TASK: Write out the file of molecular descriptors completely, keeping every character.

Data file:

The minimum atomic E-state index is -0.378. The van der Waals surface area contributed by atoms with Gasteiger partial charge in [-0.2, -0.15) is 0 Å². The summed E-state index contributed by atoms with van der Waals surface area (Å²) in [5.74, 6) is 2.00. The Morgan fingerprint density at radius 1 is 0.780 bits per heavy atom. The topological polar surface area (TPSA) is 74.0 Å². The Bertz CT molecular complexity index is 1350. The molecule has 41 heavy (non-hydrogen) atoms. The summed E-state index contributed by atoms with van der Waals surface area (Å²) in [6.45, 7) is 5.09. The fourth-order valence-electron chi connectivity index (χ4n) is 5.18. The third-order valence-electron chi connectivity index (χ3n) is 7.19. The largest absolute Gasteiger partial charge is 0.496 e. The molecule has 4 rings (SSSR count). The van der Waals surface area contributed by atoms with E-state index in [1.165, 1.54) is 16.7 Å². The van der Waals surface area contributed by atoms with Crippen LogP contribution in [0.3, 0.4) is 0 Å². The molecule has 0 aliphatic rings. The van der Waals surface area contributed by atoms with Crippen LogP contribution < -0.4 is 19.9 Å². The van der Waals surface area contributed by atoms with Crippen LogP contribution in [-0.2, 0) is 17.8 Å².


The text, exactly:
The minimum atomic E-state index is -0.378. The van der Waals surface area contributed by atoms with Gasteiger partial charge in [-0.2, -0.15) is 0 Å². The summed E-state index contributed by atoms with van der Waals surface area (Å²) in [5.74, 6) is 2.00. The Morgan fingerprint density at radius 1 is 0.780 bits per heavy atom. The topological polar surface area (TPSA) is 74.0 Å². The Bertz CT molecular complexity index is 1350. The molecule has 41 heavy (non-hydrogen) atoms. The summed E-state index contributed by atoms with van der Waals surface area (Å²) in [6.45, 7) is 5.09. The fourth-order valence-electron chi connectivity index (χ4n) is 5.18. The third-order valence-electron chi connectivity index (χ3n) is 7.19. The largest absolute Gasteiger partial charge is 0.496 e. The molecule has 4 rings (SSSR count). The van der Waals surface area contributed by atoms with E-state index in [1.165, 1.54) is 16.7 Å². The van der Waals surface area contributed by atoms with Crippen LogP contribution in [0.3, 0.4) is 0 Å². The molecule has 0 aliphatic rings. The van der Waals surface area contributed by atoms with Crippen LogP contribution < -0.4 is 19.9 Å². The van der Waals surface area contributed by atoms with Crippen LogP contribution in [-0.2, 0) is 17.8 Å².